- impose a penalty for a breach or termination (in the construction context, liquidated damages might be susceptible for challenge on these grounds).
Many clauses of standard-form agreements which are offered to small businesses in the property and construction industry may indeed reflect some of the above positions. This is because they are drafted, naturally, to have a very favourable risk profile towards the party who prepared the contract. A review of these contracts is imperative for compliance purposes.
The battle of the forms
In a procurement context, it is common for two parties to an agreement for the supply of goods or services to each attempt to impose their own terms for the supply of those goods or services upon the other.
Regrettably, terms are not always negotiated or consolidated into a single contract and the party procuring the goods or services simply issues a ‘purchase order’ and the party providing the goods or services issues a term sheet, supply agreement or some other document containing its own terms and conditions.
In this context, whether one set of terms is to be preferred over the other has been found to depend upon which party provided its standard terms of the transaction to the other the latest.
In this regard, Lord Denning memorably said ‘in some cases, the battle is won by the person who fires the last shot. He is the person who puts forward the latest terms and conditions; and, if they are not objected to by the other party, he may be taken to have agreed with them’. This is commonly referred to as the ‘last shot’ doctrine.
Purchase orders and supply agreements often contain standard terms applicable to all procurement that the business may engage in on a daily basis, and these sorts of contracts are often not negotiated – particularly by smaller businesses that are on the receiving end. It follows that these contracts may indeed be caught by the Act and certain terms could be susceptible to being declared void.
The Act is also likely to apply where the parties have sought to exchange contract terms, but one parties’ terms has usurped the other’s via the operation of the ‘last shot doctrine’. The unfair contracts legislation may now be able to give the party who lost the battle of the forms some relief against any unfair terms that may have been imposed on it (knowingly or otherwise).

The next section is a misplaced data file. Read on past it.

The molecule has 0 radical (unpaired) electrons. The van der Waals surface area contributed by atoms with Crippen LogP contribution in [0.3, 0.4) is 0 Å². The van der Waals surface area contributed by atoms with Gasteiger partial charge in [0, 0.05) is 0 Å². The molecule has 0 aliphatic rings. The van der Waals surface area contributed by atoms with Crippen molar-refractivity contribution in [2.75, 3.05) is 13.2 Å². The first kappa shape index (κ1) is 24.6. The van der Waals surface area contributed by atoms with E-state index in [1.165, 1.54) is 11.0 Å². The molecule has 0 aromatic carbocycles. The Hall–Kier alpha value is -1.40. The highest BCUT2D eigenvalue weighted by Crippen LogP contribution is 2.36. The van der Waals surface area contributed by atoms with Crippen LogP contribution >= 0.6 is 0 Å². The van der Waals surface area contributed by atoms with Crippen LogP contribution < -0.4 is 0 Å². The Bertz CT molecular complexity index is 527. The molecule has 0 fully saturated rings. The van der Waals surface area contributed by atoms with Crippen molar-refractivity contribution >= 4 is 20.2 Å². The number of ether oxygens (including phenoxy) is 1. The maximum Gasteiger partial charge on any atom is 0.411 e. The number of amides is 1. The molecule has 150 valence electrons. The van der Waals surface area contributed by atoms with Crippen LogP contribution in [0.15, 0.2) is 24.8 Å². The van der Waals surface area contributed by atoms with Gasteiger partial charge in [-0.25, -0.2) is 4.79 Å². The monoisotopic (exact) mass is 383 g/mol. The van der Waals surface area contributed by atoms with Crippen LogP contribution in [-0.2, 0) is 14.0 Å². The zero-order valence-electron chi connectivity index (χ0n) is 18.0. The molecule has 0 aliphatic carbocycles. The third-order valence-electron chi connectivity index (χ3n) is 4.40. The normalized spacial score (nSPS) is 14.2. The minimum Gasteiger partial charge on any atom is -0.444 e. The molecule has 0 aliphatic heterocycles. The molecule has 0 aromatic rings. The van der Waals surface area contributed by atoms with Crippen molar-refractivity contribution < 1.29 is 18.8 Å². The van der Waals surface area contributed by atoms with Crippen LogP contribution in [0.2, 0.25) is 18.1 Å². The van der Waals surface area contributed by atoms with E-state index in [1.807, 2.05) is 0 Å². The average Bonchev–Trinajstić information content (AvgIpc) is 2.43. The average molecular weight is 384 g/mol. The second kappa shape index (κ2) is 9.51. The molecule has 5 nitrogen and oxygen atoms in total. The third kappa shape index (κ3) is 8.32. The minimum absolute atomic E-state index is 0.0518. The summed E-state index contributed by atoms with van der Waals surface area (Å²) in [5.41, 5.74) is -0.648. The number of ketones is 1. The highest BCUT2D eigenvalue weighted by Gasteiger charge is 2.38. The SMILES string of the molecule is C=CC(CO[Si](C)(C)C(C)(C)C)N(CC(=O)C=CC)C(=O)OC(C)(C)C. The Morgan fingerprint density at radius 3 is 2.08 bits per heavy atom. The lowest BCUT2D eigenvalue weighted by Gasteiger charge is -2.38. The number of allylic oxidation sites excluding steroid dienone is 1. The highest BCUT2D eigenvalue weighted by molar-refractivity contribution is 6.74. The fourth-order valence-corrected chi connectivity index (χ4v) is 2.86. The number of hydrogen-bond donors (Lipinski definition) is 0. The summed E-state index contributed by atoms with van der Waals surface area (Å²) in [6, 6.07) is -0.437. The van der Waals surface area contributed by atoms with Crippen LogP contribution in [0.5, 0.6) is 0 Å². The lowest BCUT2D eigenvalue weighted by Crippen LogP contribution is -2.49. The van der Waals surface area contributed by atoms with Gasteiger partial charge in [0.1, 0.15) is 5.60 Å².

It is commonplace in the property and construction sectors for procurement managers, head contractors, sub-contractors and suppliers to use standard form terms and conditions for the procurement of minor trades and goods (such as preliminaries, PC items or general building supplies) and to seek to impose such terms without negotiation or amendment wherever possible.
In order to avoid the operation of the unfair contract terms legislation altogether, parties should:
- review their standard template contracts likely to be issued to small businesses and amend any terms likely to be considered ‘unfair’ (having regard to the criteria set out above);
- wherever possible, ensure that contracts take into account the specific characteristics of the other party and the particular project or transaction (rather than being a purely generic template contract);
- look to identify which of your suppliers regular commercial trading partners are likely to be small businesses. The number of staff employed by the company will be the simplest and clearest indicia. The Act may capture a lot of companies in the construction industry because many businesses have low employee headcounts and rely heavily on subcontractors. Consider amending RFPs and other like documents to include questions that target this information; and
- whenever possible, avoid providing terms on a ‘take it or leave it’ basis and avoid a ‘battle of the forms’ scenario by signing a contract or by at least confirming with the other party which terms are intended to govern the procurement before the transaction takes place. If such a situation does arise, ensure that you actively disclaim any liability for another parties’ terms that are issued after you have issued your own set of terms.
Our team of experienced lawyers at Mills Oakley are able to provide advice and assistance to ensure your contracts are compliant with the new legislation and to ensure that your internal practices and procedures are well suited to the new regime.
 See for example the self-initiated inquiry from the Australian Small Business and Family Enterprise Ombudsman into Payment Times and Practices due to report in March 2017 http://asbfeo.gov.au/inquiries/payment-times-and-practices a possible precursor for national legislation and possible fines for late payment: http://www.afr.com/news/politics/late-payments-the-silent-killer-of-small-business-20161115-gsplx6 See also proposed legislation in Queensland to regulate the timing and security of contractual payments to subcontractors in the construction industry: http://statements.qld.gov.au/Statement/2016/11/27/building-and-construction-subcontractors-to-get-improved-payment-security
 Butler Machine Tool Co. v. Ex-Cell-O Corp. (1979) 1 WLR 401